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  • Writer's pictureDr. Anthony Lilles

The Tender Compassion of God and the True Progress of Humanity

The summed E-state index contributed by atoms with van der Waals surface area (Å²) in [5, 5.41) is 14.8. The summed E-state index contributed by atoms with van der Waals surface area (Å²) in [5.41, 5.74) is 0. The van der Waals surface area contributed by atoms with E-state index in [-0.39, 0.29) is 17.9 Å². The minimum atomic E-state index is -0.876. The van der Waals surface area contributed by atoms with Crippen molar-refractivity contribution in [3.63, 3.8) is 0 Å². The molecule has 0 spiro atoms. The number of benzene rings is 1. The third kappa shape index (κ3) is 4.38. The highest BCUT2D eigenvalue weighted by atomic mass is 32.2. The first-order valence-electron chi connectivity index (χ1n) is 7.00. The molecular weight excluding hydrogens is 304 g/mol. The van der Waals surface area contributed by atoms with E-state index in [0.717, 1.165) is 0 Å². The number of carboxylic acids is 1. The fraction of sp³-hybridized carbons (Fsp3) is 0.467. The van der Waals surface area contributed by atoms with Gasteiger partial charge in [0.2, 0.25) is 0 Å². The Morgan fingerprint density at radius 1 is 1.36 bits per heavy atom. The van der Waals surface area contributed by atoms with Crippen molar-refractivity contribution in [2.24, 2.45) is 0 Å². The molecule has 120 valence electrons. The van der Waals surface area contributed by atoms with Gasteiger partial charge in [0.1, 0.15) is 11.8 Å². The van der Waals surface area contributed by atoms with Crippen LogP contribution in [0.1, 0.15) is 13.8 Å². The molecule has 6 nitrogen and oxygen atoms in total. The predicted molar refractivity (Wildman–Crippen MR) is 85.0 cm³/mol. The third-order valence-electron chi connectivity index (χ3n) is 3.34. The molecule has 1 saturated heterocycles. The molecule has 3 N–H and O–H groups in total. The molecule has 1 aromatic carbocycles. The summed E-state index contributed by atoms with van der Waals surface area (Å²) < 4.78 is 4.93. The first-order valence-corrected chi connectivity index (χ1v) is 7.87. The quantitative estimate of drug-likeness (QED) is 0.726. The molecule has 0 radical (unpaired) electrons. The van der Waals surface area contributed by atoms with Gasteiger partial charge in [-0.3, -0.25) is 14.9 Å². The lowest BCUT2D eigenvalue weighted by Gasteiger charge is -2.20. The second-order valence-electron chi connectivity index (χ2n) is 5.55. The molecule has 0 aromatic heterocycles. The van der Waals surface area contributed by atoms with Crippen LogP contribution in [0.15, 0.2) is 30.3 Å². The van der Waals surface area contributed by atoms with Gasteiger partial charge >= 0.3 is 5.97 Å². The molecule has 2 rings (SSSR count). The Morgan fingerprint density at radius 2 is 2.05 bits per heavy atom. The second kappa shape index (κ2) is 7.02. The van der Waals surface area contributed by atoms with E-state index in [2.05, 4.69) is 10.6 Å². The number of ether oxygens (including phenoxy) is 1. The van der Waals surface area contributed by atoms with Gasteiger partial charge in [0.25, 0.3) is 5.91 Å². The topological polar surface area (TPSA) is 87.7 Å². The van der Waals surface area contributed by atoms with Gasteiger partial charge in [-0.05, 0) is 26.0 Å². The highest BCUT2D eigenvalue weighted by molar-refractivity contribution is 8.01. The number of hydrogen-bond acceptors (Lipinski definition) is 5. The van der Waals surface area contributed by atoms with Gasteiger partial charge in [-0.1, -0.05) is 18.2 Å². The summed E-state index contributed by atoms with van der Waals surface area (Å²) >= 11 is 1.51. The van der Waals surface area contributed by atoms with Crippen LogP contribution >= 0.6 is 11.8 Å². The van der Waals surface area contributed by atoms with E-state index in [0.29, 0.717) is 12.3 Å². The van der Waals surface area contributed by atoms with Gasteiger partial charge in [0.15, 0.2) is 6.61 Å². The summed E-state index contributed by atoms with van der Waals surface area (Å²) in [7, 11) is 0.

True human progress has nothing to do with the indulgence of social fury and rage. To live insulated by one's own political ideology, to see the world only through some social or psychological program, this is to be cut off from the real drama of humanity unfolding in the world. This real drama progresses with the warmth and light of Divine Tenderness in which humble prayer delights but rage cannot feel or glimpse. Any progress that draws from fury, however, imposes a burden that no one was ever meant to bear. Caught in the false promise of rage as a means of progress, some justify vilifying our neighbor. Some vilify race or ethnicity or skin color. Some vilify foreigners and immigrants. Others vilify public servants and police. Still others vilify their parent or spouse or child (even when not yet born). Yet the only progress that vilification advances is driven by pain and leads to more pain. Indeed, more we blame and judge our neighbor, the more bitter and resentful we become. Indulging in this kind of social rage presumes that my neighbor is the problem. As long as the obstacle or threat to my happiness is something outside of myself, something that I have depersonalized, I never have to deal with my own self-torment. When we vilify our neighbor, this act of spiritual violence may seem to offer relief, but constitutes at best only a momentary release of frustration. The flood of hostility and alienation remains boiling damned behind the gates of my self-made hell. We were not created for this. To be imprisoned in self-torment, this is to sacrifice everything for the work of our hands while losing the freedom to offer the work of our hands to God. Consumed with making a name for ourselves, we find ourselves no longer under the Name of God. Exhausted amassing wealth and comforts, we are too tired to render thanks to the Giver of all Good Gifts. Grasping for social and cultural power, we will not allow ourselves to be grasped by the One whose power sustains our existence. We spend ourselves on things that are not enough for our happiness, and have nothing left to offer the One who has given us everything. Yet without Him, we can never recognize the neighbor who He has entrusted to us. God in his tender compassion fashioned our hearts to progress to true freedom not by vilification but by love. When I judge my neighbor, I might think that vilifying them is advancing my cause, but in reality, I am denying myself a God-given opportunity for my own progress towards human maturity. My failure to progress holds back the progress of everyone. The other person before whom the Lord sets me is the pathway to my own integrity and the integrity of all. Before my neighbor, this progress is in the scope, depth and intensity of love—only love relieves the pain and frees us from self-torment. The pathway for this kind of human progress is always by way of the heart of my neighbor through listening and generous service, and into the heart of God through humble prayer and vulnerability to His Will. When we let ourselves be loved by God, He becomes Himself our progress. If peace in our hearts and in our communities seems eclipsed by the fury and rage of the day, it is because we have allowed things too small to have absolute claim over our existence. We have not been vigilant about the dignity of our neighbor or the glory of God because we have been distracted by the things we have and the things we do not have. The more we cling to such small things, the more we are enslaved to them and the less free we are to pray and to love. Progress toward peace begins with the recognition that love rebuilds what we have destroyed, with the humility to beg God for this love, and with the neighbor to whom He sends us today.

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